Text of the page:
"Doesn't make much sense, does it???..."
No, as I will show, your argument doesn't make much sense-- in triplicate.

"...Homeless go without eating..."
True, the homeless often go hungry, but that only tells half the story.  To be more precise, the homeless go without shelter; the poor go without eating.  Yes, the homeless are also poor, and therefore also go hungry, but what does it say about the generator of this post that he or she couldn't be bothered to come up with a complete list?

"...Elderly go without needed medicines.  Mentally ill go without treatment ... Veterans go without benefits..."
Along with the poverty and deprivation mentioned above, these are legitimate issues.  Kudos for caring... or is it just lip service?

"..., and excessive immigration before helping our own first..."
This clause has the rare distinction of being both an incomplete thought and redundant (the word first is extraneous).  I honestly cannot glean why the issue of immigration is being raised here.  I suspect, much like dialing '1' in the American version of the same message, it is simply an unrelated item that sticks in the originator's craw.  Perhaps I think that because excessive is the only dynamic adjective in the entire message.  It is also an unsupported one, both substantively and stylistically.

Now, then...

"...Troops go without proper equipment...
Yet we donate billions to other countries..."
As stated, I am approaching this argument as an American answering other Americans.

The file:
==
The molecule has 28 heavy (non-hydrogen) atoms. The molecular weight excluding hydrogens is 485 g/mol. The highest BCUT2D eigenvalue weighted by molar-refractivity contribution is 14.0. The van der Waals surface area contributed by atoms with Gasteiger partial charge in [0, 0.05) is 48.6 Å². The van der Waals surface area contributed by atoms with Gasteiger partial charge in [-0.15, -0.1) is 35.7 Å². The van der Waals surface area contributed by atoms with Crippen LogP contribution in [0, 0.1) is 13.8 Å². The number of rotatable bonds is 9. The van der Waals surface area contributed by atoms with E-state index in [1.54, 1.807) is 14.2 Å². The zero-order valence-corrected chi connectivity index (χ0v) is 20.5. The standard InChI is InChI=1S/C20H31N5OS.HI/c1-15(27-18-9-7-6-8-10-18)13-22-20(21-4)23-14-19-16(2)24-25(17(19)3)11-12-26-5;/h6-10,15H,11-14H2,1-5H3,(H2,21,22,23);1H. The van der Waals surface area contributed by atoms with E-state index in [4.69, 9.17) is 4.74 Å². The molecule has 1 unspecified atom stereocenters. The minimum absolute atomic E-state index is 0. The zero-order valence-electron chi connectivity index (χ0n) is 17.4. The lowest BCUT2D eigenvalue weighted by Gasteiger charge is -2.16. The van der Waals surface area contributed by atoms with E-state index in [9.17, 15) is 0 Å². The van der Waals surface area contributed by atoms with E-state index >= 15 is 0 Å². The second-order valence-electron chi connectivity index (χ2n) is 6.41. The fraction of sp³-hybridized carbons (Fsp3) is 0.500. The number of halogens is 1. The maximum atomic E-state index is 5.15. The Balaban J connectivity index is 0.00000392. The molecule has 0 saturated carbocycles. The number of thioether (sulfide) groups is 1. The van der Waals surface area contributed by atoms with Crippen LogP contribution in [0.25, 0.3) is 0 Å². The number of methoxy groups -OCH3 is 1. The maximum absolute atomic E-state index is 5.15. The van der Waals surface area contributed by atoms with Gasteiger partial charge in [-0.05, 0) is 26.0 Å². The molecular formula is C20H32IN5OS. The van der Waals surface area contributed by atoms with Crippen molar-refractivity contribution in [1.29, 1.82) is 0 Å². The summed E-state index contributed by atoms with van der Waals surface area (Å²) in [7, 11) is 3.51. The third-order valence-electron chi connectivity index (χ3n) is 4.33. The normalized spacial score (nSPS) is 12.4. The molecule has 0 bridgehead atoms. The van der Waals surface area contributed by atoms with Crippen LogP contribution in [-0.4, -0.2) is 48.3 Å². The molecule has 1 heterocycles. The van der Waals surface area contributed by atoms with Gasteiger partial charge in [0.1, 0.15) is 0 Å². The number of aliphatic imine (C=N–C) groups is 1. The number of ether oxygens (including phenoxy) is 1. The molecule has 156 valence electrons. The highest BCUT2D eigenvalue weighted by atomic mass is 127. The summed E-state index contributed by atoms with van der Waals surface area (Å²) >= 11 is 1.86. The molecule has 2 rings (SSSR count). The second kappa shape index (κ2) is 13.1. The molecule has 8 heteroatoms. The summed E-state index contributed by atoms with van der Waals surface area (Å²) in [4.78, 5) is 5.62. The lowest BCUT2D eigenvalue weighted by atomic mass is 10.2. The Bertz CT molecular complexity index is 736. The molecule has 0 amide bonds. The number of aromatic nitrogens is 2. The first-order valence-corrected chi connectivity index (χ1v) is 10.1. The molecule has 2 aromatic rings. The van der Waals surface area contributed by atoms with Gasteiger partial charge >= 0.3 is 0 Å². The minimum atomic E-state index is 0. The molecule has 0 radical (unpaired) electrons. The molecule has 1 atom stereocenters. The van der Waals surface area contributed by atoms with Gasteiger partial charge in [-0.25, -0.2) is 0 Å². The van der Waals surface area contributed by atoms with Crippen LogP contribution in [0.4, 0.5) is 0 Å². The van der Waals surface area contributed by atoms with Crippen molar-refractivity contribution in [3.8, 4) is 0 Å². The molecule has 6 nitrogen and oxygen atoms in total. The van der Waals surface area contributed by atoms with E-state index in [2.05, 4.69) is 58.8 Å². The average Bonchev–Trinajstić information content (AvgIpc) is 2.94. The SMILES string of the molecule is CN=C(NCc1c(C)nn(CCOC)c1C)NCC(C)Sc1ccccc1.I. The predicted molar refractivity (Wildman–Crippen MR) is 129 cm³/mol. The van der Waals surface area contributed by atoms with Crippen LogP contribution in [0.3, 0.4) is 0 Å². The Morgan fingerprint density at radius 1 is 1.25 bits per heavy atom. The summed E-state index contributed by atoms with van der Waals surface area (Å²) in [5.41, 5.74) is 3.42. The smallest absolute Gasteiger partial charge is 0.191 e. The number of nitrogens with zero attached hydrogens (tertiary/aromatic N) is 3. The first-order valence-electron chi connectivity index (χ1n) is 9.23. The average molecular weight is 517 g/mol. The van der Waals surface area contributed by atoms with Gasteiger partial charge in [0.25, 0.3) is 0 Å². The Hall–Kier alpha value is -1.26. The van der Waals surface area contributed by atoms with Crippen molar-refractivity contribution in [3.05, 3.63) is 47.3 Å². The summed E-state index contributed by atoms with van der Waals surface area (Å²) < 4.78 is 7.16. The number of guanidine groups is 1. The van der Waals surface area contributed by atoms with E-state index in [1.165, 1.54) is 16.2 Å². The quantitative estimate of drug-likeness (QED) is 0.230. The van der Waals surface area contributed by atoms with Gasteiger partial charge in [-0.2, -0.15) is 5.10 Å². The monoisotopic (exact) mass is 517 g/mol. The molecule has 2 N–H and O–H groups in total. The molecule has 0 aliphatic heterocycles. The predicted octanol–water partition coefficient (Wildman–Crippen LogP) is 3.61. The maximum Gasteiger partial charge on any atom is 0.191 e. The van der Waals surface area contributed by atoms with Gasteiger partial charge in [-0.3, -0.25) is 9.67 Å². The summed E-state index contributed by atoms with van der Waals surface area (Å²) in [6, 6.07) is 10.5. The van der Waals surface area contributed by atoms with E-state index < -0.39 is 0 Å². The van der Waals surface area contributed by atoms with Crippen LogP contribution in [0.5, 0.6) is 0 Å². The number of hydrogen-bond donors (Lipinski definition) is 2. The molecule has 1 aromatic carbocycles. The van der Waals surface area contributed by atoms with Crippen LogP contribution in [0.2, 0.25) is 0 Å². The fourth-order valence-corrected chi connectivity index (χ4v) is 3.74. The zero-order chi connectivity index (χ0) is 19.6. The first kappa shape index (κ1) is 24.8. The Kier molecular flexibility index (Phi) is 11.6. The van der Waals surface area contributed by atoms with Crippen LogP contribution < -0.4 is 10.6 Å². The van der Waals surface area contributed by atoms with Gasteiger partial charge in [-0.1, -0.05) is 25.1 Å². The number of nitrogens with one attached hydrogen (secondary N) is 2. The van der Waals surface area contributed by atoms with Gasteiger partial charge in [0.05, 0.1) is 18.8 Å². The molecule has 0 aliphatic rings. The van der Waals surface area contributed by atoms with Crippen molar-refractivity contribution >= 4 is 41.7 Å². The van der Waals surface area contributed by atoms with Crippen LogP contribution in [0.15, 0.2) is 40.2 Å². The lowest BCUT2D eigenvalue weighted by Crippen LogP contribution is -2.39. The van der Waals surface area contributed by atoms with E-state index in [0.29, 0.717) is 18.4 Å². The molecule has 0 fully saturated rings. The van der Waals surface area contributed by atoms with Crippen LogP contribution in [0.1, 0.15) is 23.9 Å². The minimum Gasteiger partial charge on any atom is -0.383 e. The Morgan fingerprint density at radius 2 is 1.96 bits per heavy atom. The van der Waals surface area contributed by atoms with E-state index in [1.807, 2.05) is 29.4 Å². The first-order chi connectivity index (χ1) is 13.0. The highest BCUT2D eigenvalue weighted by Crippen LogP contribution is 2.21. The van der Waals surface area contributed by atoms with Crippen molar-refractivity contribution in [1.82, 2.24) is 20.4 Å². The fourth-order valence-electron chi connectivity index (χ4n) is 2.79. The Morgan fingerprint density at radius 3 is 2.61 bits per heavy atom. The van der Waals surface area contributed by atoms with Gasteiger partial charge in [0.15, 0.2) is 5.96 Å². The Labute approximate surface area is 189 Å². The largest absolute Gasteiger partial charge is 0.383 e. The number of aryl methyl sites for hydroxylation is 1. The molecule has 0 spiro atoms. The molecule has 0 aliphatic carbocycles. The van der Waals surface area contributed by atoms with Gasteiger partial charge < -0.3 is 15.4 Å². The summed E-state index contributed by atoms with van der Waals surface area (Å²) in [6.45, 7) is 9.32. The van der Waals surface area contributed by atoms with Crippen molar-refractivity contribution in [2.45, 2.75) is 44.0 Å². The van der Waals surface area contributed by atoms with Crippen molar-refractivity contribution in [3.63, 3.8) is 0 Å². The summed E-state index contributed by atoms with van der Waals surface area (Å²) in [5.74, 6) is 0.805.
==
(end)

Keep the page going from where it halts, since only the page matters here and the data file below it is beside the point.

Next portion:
In 2014, the United States spent $610 billion training, paying, deploying, supplying, and yes, equipping its military.  The next seven most highly financed militaries in the world received the combined equivalent of $601 billion U.S. dollars.  I'd like to reiterate that: the United States, by itself, outspent China, Russia, Saudi Arabia, France, Great Britain, India, and Germany COMBINED for military-related concerns.  If it is indeed true that our troops are ill-equipped, the problem is not financing; the problem is management.

(A recent episode of HBO's Veep highlighted a political aspect of the financing/ management problem.  Looking to cut Federal spending, fictional President Selina Meyer induced the Joint Chiefs to offer a way to cut the Defense budget.  They answered with an outdated submarine-building program that would single, uh, boatedly excise $50 billion.  Alas, subs are complicated machines and the manufacture of components for this one took place in about two dozen different congressional districts.  Upon realizing thousands of their constituents were about to lose jobs, those two-dozen congressmen threatened to vote down one of the president's other, unrelated initiatives.  As a result, the $50 billion unnecessary submarine project stayed active and in the budget.)

In addition to the $610 billion the Federal government lavished on the military in 2014, it spent $52 billion in foreign aid.  Let's compare those numbers on a smaller scale.  $610 billion represents almost 20% of the total Federal budget for the year.  $52 billion, then, would represent about 1.6 or 1.7%.  In other words, for every tax dollar sent to Washington, 20 cents goes to the various branches of the armed services.  The total amount of every tax dollar sent to all foreign governments worldwide: slightly more than a penny and a half.

What do we get for that penny and a half?  Well, the effectiveness of foreign aid can certainly be debated.  I won't do that here, because it is both off-point and a lengthy discussion.  Ostensibly, though, it is supposed to work something like this...

For decades, one of the guiding lights of U.S. foreign policy has been the some-what high-minded notion that more democracy (democratic republicanism) and less oppression, more development and less squalor, more openness and less corruption make the world --including our little corner of it-- a better place.  There are essentially two ways of working toward these goals: military intervention, and economic assistance.